station = precip['STATION'][0]['STID'] # remember we stored the dictionary in the precip variable
totalPrecip =  precip['STATION'][0]['OBSERVATIONS']['total_precip_value_1'] 
print('The total accumulated precip at ' + station + ' was ' + str(totalPrecip) + '"')

Which prints:

The total accumulated precip at KFNL was 0.09"

#####You should note one thing from the above example: Whenever the data you're requesting returns ['STATION'], it is necessary to specify which station (index value) in the list you will subsequently be referring to. For example if you pass in stid=kden,kslc, the dictionary will return a list of the two stations' relevant info. So to get to information on KDEN (Denver), you would type ['STATION'][0] because KDEN would be first in the list of stations and ['STATION'][1] for KSLC (Salt Lake City). Remember that {} specifies a dictionary and [] denotes a list and [0] is the first position in a list. It may be useful to store precip['STATION'][i] as a variable to reduce clutter. For example, Denver_PrecipObs = precip['STATION'][0] and SaltLake_PrecipObs = precip['STATION'][1]. Then, you could write print(Denver_PrecipObs['OBSERVATIONS']['total_precip_value_1']) which returns 0.13 (for the above request). The API was created to always return a list (since a user can request multiple stations at any time) so this will always be a stipulation.

Function List:

  1. latest() - Get the latest observation data for a particular station(s)
  2. attime() - Get the latest observation data for a particular station(s) at a specific time
  3. precipitation() - Obtain precip totals over a specified period for a station(s)
  4. timeseries() - Retrieve observations over a specified period for a station(s)
  5. climatology() - Obtain a climatology over a specified period for a station(s)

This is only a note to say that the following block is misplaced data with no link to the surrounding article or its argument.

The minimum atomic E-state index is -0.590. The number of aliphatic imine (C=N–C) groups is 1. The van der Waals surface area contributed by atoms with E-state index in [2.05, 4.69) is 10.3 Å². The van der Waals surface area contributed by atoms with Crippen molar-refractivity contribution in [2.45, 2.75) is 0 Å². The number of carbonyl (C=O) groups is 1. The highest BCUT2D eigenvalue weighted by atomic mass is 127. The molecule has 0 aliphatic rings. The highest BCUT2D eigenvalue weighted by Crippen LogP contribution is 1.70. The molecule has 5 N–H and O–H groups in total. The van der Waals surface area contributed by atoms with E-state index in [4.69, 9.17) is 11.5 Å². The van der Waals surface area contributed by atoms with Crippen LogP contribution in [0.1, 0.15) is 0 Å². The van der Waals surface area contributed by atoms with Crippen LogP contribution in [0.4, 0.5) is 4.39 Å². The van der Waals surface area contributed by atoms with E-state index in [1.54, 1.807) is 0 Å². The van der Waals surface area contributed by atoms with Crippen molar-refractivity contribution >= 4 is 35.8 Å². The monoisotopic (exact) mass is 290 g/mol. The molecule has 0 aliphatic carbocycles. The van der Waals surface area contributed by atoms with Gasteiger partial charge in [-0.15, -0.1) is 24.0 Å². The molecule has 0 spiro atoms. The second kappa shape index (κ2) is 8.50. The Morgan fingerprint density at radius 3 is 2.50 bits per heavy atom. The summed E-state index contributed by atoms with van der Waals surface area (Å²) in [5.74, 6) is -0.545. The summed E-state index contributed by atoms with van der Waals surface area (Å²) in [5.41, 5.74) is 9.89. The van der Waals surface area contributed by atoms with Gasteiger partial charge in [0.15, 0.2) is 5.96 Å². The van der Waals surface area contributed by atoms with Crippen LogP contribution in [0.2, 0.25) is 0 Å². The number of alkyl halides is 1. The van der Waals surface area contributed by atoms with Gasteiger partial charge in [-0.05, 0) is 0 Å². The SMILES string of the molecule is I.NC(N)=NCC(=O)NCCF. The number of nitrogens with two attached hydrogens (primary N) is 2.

6. metadata() - Retrieve a list of station metadata based on search parameters
  7. variables() - Get a list of sensor variables possible for observing stations
  8. climate_stats() - Retrieve aggregated yearly climate statistics for a station(s)
  9. time_stats() - Obtain statistics for a specific time frame for a station(s)
  10. latency() - Retrieve data latency values for a station(s)
  11. networks() - Obtain metadata concerning the observing networks in the MesoWest repository
  12. networktypes() - Returns the network categories for the observing networks

Documentation

Each function is well documented in the docstrings. In an interactive interpreter, simply type help(SOME_FUNC) or in your code, type SOME_FUNC.__doc__

Example Projects

These can be found in the /examples path.

Version and License

2.0.2 released on 7 Jan 2016 under the MIT license

Support and Credits

MesoPy was designed to be as simple as possible and we hope you enjoy its usage. If you have any questions/comments, please direct them to support@mesowest.org. The MesoWest group is led by Dr. John Horel at the University of Utah. Additional facilities were provided by the Western Region of the National Weather Service.